CLAYTON — A longtime election and campaign lawyer here is pushing claims of election fraud in Michigan on behalf of the campaign of President Donald Trump.
Mark “Thor” Hearne is representing Trump’s campaign and GOP election challengers in the lawsuit filed Wednesday in federal court in Michigan. The suit names as defendants the Michigan secretary of state and others.
The suit claims election officials in Wayne County “refused to permit statutorily designated challengers to observe the conduct of the election and the processing of ballots” and “pre-dated ballots that were not eligible to be counted.”
Hearne is asking a judge to block certification of the Wayne County tally.
Hearne’s fraud claims in a different Michigan lawsuit were all rejected by Court of Claims Judge Cynthia Stephens last week, who called one “inadmissible hearsay within hearsay.”
Hearne did not respond to messages from the Post-Dispatch seeking comment.
The Michigan lawsuits are among at least 17 filed by the Trump campaign in various states, The Associated Press has found, alleging election fraud or misconduct with little or no solid foundation.
The New York Times surveyed officials in all 50 states and said that none reported irregularities that would affect the outcome of the election.
That has led some lawyers to suggest that Trump campaign lawyers could be subject to sanctions for filing frivolous suits.
But Michael Downey, a lawyer who teaches legal ethics in St. Louis, said lawyers are given “pretty wide latitude to pursue claims that may or may not have a legal or factual basis, even when significant public interests like who fairly won an election are not at issue.”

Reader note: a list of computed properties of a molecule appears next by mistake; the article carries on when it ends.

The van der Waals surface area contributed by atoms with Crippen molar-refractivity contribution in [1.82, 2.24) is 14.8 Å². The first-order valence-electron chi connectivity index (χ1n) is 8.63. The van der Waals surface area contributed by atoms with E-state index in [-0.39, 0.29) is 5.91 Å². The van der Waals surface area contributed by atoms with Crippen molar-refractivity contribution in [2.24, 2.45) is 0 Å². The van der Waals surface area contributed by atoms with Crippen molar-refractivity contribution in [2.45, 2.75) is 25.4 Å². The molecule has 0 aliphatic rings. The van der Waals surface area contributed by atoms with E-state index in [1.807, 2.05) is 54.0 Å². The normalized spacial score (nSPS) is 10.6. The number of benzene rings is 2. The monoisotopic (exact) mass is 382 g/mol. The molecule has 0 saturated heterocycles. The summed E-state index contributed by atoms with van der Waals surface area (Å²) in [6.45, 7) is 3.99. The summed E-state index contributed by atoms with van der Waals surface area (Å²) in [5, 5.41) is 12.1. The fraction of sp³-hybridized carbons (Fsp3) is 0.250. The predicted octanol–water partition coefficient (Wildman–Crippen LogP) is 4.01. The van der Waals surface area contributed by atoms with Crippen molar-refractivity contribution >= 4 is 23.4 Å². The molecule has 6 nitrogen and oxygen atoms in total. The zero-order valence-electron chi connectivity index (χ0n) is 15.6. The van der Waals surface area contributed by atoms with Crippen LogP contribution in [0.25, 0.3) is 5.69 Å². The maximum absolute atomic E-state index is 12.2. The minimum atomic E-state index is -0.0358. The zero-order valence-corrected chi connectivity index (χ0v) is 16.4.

A lawyer can pursue claims that sound plausible even without doing his or her own investigation first, Downey said in an email.
Hearne is a former Republican congressional candidate who has represented a number of political campaigns, including George W. Bush’s 2004 presidential campaign. This fall, he filed a lawsuit in Michigan over grants to local election boards in Democratic-leaning areas of the state.
Asked in 2005 if he believed a lot of voter fraud occurred, Hearne told the Post-Dispatch that he did not know, but said, “it would be hard for me to see that you could commit voter fraud on a level that you can influence an election, only if the election was within more than 1%, well maybe 2%.”
Democrat Joe Biden received 50.6% of the vote in Michigan to Trump’s 47.9%, according to the AP.
The Associated Press contributed to this report.